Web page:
Every afternoon, while I work on my laptop and my 3-year-old takes his nap, my daughter reads anything that she fancies. For weeks, the books I saw her read were about the solar system. So, when she asked me if we could learn about stars and constellations, I knew it was time to focus on the topic. Her dad sparked this interest by pointing out, or at least talking about, the different constellations every time we would go out for some fresh night air.
Immersing ourselves in the sun, stars, and planets was easy, since interest was already there. Here are the highlights of our two weeks in space. Enjoy the solar system activities for kids!
I always make sure that we have a good mix of reference and picture books when learning about anything scientific. Here are good titles to look out for. (Please note that these links are Amazon affiliate links and we would earn a bit of commission if you buy any of these books after clicking on the links.)
- Big and Busy Space by Roger Priddy
- Exploring Space: From Ancient Legends to the Telescope to Modern Space Missions
- I Wonder Why Stars Twinkle and Other Questions About Space by Carole Stott
- The Sky is Full of Stars by Franklyn M. Branley, Illustrated by Felicia Bond
- The Sun Our Nearest Star by Franklyn M. Branley
- The Big Dipper Franklyn M. Branley and Molly Coxe
- Greek Beasts and Heroes series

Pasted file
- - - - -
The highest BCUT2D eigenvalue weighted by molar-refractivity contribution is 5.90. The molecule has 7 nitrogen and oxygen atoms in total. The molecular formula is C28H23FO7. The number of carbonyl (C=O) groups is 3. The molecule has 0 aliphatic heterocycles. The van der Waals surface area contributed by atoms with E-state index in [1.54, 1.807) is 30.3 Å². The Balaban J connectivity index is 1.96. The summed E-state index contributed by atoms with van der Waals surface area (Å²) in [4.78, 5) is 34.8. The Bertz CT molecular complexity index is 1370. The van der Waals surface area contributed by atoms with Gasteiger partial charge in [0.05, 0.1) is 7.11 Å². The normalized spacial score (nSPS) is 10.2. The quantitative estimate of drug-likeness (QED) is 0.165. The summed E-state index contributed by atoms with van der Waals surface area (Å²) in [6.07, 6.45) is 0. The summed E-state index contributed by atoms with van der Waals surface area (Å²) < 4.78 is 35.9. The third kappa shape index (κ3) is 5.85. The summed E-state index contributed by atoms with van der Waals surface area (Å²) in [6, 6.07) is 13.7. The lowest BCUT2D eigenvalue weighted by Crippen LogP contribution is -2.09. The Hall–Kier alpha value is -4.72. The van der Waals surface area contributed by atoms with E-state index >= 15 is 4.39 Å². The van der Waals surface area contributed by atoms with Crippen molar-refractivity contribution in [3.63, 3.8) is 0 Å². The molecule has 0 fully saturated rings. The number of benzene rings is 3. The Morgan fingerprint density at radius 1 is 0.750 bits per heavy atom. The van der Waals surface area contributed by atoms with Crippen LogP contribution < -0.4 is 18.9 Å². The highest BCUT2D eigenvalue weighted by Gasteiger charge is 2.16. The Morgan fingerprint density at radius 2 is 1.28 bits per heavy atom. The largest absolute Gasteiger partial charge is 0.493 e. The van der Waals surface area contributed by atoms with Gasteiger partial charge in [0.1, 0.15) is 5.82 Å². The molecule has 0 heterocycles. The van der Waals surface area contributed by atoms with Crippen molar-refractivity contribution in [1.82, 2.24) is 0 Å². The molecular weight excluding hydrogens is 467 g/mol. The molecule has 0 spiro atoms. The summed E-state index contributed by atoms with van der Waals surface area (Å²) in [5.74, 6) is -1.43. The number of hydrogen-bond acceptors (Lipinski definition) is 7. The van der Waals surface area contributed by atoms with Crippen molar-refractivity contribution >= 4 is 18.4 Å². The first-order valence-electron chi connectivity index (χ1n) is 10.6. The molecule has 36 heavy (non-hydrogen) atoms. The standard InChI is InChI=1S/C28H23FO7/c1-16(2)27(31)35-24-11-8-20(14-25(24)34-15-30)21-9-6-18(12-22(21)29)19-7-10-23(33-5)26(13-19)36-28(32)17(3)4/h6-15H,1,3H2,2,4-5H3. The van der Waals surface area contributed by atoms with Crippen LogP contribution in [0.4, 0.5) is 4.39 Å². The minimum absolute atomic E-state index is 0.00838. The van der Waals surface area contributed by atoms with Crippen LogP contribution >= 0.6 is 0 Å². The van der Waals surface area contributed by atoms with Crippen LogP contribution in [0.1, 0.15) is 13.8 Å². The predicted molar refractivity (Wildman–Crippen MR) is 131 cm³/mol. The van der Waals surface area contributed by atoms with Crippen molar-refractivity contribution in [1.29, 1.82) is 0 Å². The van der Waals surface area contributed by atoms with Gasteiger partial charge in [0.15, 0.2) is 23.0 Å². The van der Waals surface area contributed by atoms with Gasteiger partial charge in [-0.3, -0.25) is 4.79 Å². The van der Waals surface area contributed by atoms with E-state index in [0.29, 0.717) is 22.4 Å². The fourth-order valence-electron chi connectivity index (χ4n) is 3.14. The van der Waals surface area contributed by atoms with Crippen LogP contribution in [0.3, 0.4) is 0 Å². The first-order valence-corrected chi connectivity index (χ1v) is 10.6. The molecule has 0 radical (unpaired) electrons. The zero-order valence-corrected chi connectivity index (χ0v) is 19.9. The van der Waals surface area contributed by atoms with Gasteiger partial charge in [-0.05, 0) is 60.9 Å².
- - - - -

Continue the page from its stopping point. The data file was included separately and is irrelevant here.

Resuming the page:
We truly enjoyed the activities in our KaHone Outer Space Box. We made a simple paper rocket that we blew to space with a straw, an alien headband (no chance that I’ll post a photo of me wearing that!), and the Earth, Sun, and Moon,
studied using a flashlight how the Sun lights up the Earth and Moon,
and lit up a fire with the power of the sun using a magnifying glass. Silly me, I first let the kids try it with a fresh green leaf instead of a dry one!
We were also finally able to install our Uncle Milton Solar System In My Room, which I had my mom give the kids last Christmas (hehe). Itcomes with an audio CD presentation about the planets and a light pointer for you to shine on the planet being talked about in the CD. It’s nice to just lie down and stare at the planets whir around the sun.
We attempted to look at the stars with our low-tech telescope (it says National Geographic on the box) but we couldn’t focus it. We could not even see the moon! So, we checked out the constellations with the iPad app Sky Safari, which guides you in looking for the constellations.
And of course, we visited the Philippine Science Centrum for the second time to specifically look at their space exhibit. It’s a truly interactive museum that is great for kids as young as 5 years old. We checked our weight in the different planets,
looked at the constellations,
experimented with the phases of the moon (the exhibit is really simple and clear),
and donned a spacesuit (it’s really just a video camera that shows your face on the screen inside the astronaut’s helmet).
Oh, and we read the book The Magic School Bus Sees Stars and watched its video version.
We also memorized the order of the planets through this handy mnemonic: My Very Earnest Mother Just Served Us Nine Pickles for Mercury, Venus, Mars, Jupiter, Saturn, Uranus, and Neptune.